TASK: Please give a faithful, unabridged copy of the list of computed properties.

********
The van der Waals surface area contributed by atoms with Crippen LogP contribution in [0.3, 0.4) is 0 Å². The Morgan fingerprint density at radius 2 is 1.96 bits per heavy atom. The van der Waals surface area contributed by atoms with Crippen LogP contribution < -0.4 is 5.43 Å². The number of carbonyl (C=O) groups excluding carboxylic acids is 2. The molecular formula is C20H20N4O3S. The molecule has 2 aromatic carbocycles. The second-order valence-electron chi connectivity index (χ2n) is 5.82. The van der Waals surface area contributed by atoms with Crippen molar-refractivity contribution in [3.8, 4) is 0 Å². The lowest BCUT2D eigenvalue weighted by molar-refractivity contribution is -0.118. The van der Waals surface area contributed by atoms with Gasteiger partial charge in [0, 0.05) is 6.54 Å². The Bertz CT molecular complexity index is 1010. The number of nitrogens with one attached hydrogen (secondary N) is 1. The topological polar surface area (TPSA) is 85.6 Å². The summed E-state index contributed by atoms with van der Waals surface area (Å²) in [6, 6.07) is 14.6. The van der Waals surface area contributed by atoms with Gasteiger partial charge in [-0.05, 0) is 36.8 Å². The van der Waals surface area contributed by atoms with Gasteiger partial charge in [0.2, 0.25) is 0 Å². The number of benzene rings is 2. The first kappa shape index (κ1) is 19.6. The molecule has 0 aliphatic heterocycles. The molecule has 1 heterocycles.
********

The van der Waals surface area contributed by atoms with Crippen LogP contribution in [0.3, 0.4) is 0 Å². The Morgan fingerprint density at radius 2 is 1.96 bits per heavy atom. The van der Waals surface area contributed by atoms with Crippen LogP contribution < -0.4 is 5.43 Å². The number of carbonyl (C=O) groups excluding carboxylic acids is 2. The molecular formula is C20H20N4O3S. The molecule has 2 aromatic carbocycles. The second-order valence-electron chi connectivity index (χ2n) is 5.82. The van der Waals surface area contributed by atoms with Crippen molar-refractivity contribution in [3.8, 4) is 0 Å². The lowest BCUT2D eigenvalue weighted by molar-refractivity contribution is -0.118. The van der Waals surface area contributed by atoms with Gasteiger partial charge in [0, 0.05) is 6.54 Å². The Bertz CT molecular complexity index is 1010. The number of nitrogens with one attached hydrogen (secondary N) is 1. The topological polar surface area (TPSA) is 85.6 Å². The summed E-state index contributed by atoms with van der Waals surface area (Å²) in [6, 6.07) is 14.6. The van der Waals surface area contributed by atoms with Gasteiger partial charge in [-0.05, 0) is 36.8 Å². The van der Waals surface area contributed by atoms with Gasteiger partial charge in [0.2, 0.25) is 0 Å². The number of benzene rings is 2. The first kappa shape index (κ1) is 19.6. The molecule has 0 aliphatic heterocycles. The molecule has 1 heterocycles.